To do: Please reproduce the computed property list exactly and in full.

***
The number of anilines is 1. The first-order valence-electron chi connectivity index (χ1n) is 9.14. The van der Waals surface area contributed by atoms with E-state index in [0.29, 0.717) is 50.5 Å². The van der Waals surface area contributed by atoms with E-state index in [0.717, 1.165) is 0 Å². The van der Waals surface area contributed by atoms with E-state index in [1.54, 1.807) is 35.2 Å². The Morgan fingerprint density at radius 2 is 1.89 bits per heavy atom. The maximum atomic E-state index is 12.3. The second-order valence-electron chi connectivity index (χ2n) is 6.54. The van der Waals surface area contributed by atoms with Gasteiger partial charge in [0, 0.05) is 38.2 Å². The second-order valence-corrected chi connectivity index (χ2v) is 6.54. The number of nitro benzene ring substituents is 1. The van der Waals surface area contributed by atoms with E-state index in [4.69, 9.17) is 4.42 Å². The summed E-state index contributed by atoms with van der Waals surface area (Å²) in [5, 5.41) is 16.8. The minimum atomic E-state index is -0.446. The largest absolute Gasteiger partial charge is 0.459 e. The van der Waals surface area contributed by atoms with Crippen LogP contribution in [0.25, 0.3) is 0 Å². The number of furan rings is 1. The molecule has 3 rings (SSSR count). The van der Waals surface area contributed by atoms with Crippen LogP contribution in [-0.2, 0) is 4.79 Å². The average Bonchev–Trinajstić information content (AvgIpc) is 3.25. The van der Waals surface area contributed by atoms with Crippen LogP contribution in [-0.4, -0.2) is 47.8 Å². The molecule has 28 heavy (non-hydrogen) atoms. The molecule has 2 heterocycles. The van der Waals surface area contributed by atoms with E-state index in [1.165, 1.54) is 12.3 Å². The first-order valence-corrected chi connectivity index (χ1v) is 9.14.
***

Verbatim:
The number of anilines is 1. The first-order valence-electron chi connectivity index (χ1n) is 9.14. The van der Waals surface area contributed by atoms with E-state index in [0.29, 0.717) is 50.5 Å². The van der Waals surface area contributed by atoms with E-state index in [0.717, 1.165) is 0 Å². The van der Waals surface area contributed by atoms with E-state index in [1.54, 1.807) is 35.2 Å². The Morgan fingerprint density at radius 2 is 1.89 bits per heavy atom. The maximum atomic E-state index is 12.3. The second-order valence-electron chi connectivity index (χ2n) is 6.54. The van der Waals surface area contributed by atoms with Gasteiger partial charge in [0, 0.05) is 38.2 Å². The second-order valence-corrected chi connectivity index (χ2v) is 6.54. The number of nitro benzene ring substituents is 1. The van der Waals surface area contributed by atoms with E-state index in [4.69, 9.17) is 4.42 Å². The summed E-state index contributed by atoms with van der Waals surface area (Å²) in [5, 5.41) is 16.8. The minimum atomic E-state index is -0.446. The largest absolute Gasteiger partial charge is 0.459 e. The van der Waals surface area contributed by atoms with Crippen LogP contribution in [0.25, 0.3) is 0 Å². The number of furan rings is 1. The molecule has 3 rings (SSSR count). The van der Waals surface area contributed by atoms with Crippen LogP contribution in [-0.2, 0) is 4.79 Å². The average Bonchev–Trinajstić information content (AvgIpc) is 3.25. The van der Waals surface area contributed by atoms with Crippen LogP contribution in [-0.4, -0.2) is 47.8 Å². The molecule has 28 heavy (non-hydrogen) atoms. The molecule has 2 heterocycles. The van der Waals surface area contributed by atoms with E-state index in [1.165, 1.54) is 12.3 Å². The first-order valence-corrected chi connectivity index (χ1v) is 9.14.